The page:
The output will look similar to the following:

      Output

      Using default tag: latest latest: Pulling from mysql Digest: sha256:f2dc118ca6fa4c88cde5889808c486dfe94bccecd01ca626b002a010bb66bcbe Status: Image is up to date for registry.example.com/mysql:latest

      You've now configured Docker and can log in securely. To configure Kubernetes to log in to your registry, run the following command:

      • sudo kubectl create secret generic regcred --from-file=.dockerconfigjson=/home/sammy/.docker/config.json --type=kubernetes.io/dockerconfigjson

      You will see the following output:

      Output

      secret/regcred created

      This command creates a secret in your cluster with the name regcred, takes the contents of the JSON file where Docker stores the credentials, and parses it as dockerconfigjson, which defines a registry credential in Kubernetes.

      You've used htpasswd to create a login config file, configured the registry to authenticate requests, and created a Kubernetes secret containing the login credentials. Next, you will test the integration between your Kubernetes cluster and registry.

      Step 4 — Testing Kubernetes Integration by Running a Sample Deployment

      In this step, you'll run a sample deployment with an image stored in the in-cluster registry to test the connection between your Kubernetes cluster and registry.

      In the last step, you created a secret, called regcred, containing login credentials for your private registry. It may contain login credentials for multiple registries, in which case you'll have to update the Secret accordingly.

      You can specify which secret Kubernetes should use when pulling containers in the pod definition by specifying imagePullSecrets. This step is necessary when the Docker registry requires authentication.

      You'll now deploy a sample Hello World image from your private Docker registry to your cluster. First, in order to push it, you'll pull it to your machine by running the following command:

      • sudo docker pull paulbouwer/hello-kubernetes:1.5

      Then, tag it by running:

      • sudo docker tag paulbouwer/hello-kubernetes:1.5 registry.example.com/paulbouwer/hello-kubernetes:1.5

      Finally, push it to your registry:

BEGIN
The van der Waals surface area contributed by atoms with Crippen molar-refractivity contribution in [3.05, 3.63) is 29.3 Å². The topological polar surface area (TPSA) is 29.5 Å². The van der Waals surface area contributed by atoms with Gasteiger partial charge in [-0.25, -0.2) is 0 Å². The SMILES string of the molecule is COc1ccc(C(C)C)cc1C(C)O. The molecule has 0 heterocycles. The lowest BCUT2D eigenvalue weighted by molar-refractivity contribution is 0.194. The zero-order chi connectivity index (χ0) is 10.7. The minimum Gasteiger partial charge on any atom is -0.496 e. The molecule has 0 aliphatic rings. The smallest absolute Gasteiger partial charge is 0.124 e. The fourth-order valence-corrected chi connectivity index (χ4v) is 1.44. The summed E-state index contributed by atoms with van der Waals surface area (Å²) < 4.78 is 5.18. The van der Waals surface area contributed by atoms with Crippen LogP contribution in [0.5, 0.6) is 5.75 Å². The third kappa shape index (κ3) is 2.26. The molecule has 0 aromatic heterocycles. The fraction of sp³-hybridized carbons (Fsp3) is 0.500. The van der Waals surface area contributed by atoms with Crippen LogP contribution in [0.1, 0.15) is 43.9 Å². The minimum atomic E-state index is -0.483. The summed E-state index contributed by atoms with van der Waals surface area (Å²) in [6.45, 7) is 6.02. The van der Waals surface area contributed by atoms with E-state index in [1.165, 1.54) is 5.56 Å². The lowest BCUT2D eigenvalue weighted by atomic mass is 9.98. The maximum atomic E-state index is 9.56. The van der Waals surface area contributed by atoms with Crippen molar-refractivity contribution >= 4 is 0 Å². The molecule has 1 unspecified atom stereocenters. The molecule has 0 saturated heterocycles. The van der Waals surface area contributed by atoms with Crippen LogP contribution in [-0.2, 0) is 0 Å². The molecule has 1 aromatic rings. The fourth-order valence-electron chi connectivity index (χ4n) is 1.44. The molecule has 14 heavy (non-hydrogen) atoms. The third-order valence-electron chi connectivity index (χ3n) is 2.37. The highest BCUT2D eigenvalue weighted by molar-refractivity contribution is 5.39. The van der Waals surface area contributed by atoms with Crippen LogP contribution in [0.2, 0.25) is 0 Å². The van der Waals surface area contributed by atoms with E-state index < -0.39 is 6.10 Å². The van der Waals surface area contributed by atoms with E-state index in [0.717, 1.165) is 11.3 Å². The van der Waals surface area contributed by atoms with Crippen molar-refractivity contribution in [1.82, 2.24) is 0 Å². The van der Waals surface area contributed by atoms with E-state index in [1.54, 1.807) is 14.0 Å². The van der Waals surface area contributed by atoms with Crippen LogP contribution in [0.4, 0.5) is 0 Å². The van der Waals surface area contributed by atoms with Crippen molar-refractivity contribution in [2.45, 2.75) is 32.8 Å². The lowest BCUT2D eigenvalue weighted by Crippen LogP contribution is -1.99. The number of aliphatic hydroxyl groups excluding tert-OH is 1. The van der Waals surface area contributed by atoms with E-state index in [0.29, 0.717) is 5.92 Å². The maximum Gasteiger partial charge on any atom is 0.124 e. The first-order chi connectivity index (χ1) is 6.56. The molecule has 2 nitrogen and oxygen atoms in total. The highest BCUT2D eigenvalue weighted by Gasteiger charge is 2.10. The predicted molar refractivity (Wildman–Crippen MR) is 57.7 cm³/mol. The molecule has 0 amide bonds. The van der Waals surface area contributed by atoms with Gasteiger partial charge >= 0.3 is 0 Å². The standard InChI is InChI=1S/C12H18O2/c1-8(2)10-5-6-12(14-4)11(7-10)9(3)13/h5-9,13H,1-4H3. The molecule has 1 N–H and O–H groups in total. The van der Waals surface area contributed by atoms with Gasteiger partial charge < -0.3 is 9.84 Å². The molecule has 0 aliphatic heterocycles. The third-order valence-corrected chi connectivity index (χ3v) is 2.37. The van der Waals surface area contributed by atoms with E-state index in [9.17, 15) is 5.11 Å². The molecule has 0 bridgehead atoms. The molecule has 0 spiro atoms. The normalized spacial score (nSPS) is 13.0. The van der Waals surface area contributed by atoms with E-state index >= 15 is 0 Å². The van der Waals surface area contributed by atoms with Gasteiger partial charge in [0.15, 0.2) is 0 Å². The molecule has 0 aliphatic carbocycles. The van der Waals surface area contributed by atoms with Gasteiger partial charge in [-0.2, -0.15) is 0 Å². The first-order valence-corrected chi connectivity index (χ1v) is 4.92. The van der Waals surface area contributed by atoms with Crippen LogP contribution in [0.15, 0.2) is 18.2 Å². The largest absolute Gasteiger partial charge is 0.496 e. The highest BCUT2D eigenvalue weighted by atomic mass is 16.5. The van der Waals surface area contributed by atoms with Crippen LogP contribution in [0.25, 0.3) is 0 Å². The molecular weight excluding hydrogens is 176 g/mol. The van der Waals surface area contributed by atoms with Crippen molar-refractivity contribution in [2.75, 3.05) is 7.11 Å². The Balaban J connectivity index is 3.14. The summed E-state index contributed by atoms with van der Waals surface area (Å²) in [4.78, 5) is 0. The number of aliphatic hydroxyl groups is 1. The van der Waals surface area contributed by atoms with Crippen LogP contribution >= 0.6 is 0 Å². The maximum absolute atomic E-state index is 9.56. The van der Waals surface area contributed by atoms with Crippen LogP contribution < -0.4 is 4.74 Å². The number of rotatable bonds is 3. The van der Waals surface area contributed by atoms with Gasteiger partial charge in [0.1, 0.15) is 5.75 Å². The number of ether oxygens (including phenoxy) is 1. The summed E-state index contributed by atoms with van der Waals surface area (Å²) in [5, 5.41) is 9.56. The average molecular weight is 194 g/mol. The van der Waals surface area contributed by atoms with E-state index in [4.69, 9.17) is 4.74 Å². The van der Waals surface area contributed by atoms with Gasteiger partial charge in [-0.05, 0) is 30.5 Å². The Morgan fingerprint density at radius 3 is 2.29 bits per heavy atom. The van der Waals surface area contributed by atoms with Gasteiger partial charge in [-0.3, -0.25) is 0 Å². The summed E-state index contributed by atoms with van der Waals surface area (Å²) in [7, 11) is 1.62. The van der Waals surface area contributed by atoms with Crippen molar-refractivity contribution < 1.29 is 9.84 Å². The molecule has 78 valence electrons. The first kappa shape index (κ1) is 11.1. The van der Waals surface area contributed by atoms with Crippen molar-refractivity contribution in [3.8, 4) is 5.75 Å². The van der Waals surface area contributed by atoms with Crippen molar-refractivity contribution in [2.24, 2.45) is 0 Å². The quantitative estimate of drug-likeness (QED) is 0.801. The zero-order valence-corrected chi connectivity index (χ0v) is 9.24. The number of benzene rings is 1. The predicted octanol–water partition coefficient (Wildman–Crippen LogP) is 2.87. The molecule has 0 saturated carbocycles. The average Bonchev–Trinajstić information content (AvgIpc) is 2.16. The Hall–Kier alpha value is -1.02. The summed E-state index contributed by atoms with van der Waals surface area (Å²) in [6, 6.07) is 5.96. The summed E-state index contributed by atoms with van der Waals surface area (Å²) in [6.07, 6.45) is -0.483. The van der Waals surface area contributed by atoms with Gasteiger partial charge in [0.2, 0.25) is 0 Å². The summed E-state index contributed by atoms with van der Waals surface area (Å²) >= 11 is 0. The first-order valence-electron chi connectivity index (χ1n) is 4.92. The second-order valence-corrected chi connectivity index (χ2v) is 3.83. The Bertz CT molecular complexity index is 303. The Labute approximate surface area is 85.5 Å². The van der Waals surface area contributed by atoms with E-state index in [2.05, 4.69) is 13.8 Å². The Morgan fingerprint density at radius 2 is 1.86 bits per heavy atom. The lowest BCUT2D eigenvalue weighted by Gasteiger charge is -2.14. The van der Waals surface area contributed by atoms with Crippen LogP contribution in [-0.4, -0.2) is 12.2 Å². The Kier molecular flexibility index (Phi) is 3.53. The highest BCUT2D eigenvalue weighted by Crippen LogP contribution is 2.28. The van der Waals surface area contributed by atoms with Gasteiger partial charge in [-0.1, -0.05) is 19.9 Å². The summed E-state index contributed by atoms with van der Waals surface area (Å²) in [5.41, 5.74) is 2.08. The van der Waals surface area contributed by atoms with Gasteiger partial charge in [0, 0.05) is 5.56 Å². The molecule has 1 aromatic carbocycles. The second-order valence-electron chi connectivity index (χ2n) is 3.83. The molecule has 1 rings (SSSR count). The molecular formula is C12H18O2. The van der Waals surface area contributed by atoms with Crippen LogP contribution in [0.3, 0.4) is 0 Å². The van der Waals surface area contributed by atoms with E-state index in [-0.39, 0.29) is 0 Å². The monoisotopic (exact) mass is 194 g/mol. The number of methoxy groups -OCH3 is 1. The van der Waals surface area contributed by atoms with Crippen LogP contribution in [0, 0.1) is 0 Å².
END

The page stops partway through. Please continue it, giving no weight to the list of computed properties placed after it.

• sudo docker push registry.example.com/paulbouwer/hello-kubernetes:1.5

      Delete it from your machine as you no longer need it locally:

      • sudo docker rmi registry.example.com/paulbouwer/hello-kubernetes:1.5

      Now, you'll deploy the sample Hello World application. First, create a new file, hello-world.yaml, using your text editor:

      Next, you'll define a Service and an Ingress to make the app accessible to outside of the cluster. Add the following lines, replacing the highlighted lines with your domains:

      hello-world.yaml

      apiVersion: extensions/v1beta1
      kind: Ingress
      metadata:
        name: hello-kubernetes-ingress
        annotations:
          kubernetes.io/ingress.class: nginx
          nginx.ingress.kubernetes.io/rewrite-target: /
      spec:
        rules:
        - host: k8s-test.example.com
          http:
            paths:
            - path: /
              backend:
                serviceName: hello-kubernetes
                servicePort: 80
      ---
      apiVersion: v1
      kind: Service
      metadata:
        name: hello-kubernetes
      spec:
        type: NodePort
        ports:
        - port: 80
          targetPort: 8080
        selector:
          app: hello-kubernetes
      ---
      apiVersion: apps/v1
      kind: Deployment
      metadata:
        name: hello-kubernetes
      spec:
        replicas: 3
        selector:
          matchLabels:
            app: hello-kubernetes
        template:
          metadata:
            labels:
              app: hello-kubernetes
          spec:
            containers:
            - name: hello-kubernetes
              image: registry.example.com/paulbouwer/hello-kubernetes:1.5
              ports:
              - containerPort: 8080
            imagePullSecrets:
            - name: regcred
      

      First, you define the Ingress for the Hello World deployment, which you will route through the Load Balancer that the Nginx Ingress Controller owns. Then, you define a service that can access the pods created in the deployment. In the actual deployment spec, you specify the image as the one located in your registry and set imagePullSecrets to regcred, which you created in the previous step.

      Save and close the file. To deploy this to your cluster, run the following command:

      • kubectl apply -f hello-world.yaml

      You'll see the following output:

      Output

      ingress.extensions/hello-kubernetes-ingress created service/hello-kubernetes created deployment.apps/hello-kubernetes created

      You can now navigate to your test domain — the second A record, k8s-test.example.com in this tutorial. You will see the Kubernetes Hello world! page.

      Hello World page

      The Hello World page lists some environment information, like the Linux kernel version and the internal ID of the pod the request was served from. You can also access your Space via the web interface to see the images you've worked with in this tutorial.

      If you want to delete this Hello World deployment after testing, run the following command: